Thursday, March 12, 2009

Pay Consultant Opines About Future of Wall Street Comp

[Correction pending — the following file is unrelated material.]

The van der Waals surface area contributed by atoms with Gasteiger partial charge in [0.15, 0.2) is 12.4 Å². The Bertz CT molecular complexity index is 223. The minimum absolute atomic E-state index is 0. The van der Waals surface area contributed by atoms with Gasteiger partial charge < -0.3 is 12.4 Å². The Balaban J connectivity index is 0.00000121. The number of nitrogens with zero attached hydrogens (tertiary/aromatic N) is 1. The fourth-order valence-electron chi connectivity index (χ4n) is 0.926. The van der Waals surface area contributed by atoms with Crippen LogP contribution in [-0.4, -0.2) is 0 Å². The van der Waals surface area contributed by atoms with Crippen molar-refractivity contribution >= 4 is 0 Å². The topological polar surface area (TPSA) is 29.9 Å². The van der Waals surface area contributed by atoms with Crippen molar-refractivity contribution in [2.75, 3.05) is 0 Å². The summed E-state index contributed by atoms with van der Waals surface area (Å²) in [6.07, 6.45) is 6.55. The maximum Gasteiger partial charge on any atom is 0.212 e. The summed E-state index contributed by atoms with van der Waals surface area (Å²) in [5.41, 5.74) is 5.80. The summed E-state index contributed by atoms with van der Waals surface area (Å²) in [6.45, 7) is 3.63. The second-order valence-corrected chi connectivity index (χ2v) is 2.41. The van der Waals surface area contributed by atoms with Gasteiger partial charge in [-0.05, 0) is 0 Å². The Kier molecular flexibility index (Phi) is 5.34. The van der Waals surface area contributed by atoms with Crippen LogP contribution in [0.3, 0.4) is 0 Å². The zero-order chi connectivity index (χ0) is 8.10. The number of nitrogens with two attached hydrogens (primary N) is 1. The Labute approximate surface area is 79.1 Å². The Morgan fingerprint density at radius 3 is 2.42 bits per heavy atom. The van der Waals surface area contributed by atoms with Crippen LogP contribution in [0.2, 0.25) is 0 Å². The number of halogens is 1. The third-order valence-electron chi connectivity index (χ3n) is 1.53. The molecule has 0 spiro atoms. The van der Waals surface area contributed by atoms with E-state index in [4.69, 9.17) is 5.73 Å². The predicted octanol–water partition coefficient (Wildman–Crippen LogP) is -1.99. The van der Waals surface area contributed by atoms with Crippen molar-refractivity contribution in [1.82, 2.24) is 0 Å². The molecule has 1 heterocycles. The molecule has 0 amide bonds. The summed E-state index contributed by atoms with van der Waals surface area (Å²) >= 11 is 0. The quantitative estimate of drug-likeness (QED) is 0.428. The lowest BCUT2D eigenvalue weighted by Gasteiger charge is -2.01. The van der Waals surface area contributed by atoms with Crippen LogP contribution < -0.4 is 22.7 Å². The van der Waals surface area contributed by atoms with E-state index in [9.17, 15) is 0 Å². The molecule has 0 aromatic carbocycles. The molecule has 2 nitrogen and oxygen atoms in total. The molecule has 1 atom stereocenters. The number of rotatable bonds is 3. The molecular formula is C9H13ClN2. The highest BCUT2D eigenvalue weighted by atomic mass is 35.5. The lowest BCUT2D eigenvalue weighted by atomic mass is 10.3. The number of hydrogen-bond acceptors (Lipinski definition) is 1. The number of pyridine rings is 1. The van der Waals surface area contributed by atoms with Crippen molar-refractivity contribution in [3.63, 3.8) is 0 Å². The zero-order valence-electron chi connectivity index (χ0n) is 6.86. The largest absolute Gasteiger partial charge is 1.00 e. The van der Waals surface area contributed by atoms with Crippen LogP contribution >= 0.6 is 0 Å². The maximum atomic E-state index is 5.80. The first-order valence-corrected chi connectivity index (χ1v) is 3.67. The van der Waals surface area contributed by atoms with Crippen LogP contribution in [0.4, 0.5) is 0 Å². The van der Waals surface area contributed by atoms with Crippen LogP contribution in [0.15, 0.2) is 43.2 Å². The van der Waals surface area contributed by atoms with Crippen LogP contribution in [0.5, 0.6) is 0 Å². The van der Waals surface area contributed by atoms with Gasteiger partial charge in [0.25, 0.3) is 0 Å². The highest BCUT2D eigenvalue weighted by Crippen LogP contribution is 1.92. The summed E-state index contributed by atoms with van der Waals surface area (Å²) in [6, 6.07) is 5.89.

According to Alan Johnson, who runs a compensation consulting firm and clearly has a great PR agent, Wall Street employees' base salaries may double as bonuses shrink.  I agree with half of that assertion.  Bonuses are definitely going to shrink, since banks are posting gargantuan losses, and are dependent on government guarantees on bank debt and TARP funds to stay afloat, but I'm not so sure about the part where he thinks base salaries will double and triple.  Mr. Johnson, whose own compensation is dependent on Wall Street continuing to collect fat paychecks, appears to be having a hard time accepting reality.  Wall Street's compensation system of miserable six-figure salaries coupled with bonuses delivered at the end of the year, was designed to be flexible for a very important reason; because the industry is cyclical and employee compensation is the largest expense for the firms.  Raising salaries significantly doesn't make any sense from a business perspective, and is likely to greatly irritate shareholders and regulators.  However, according to Mr. Johnson "Regulators are either requiring it or imploring people to do it.  Their belief is that part of the reason that firms got in trouble was they had an excessive focus on bonuses because salaries were too low to live on."  I'd love to hear which regulator Mr. Alan is attributing that quote to because Barney Frank or Andrew Cuomo would love to have a conversation with that guy.  In the real world, as Wall Street firms continue to cut costs, they will have little incentive to pay outsized salaries to anyone, since it will be very easy to hire from a wide range of unemployed bankers desperate for a job.  In Mr. Johnson's fantasy world "If you've made millions, to have a $250,000 salary is kind of silly."  I suppose it's almost as silly as losing billions, needing government guarantees and capital injections, and still expecting a paycheck. 

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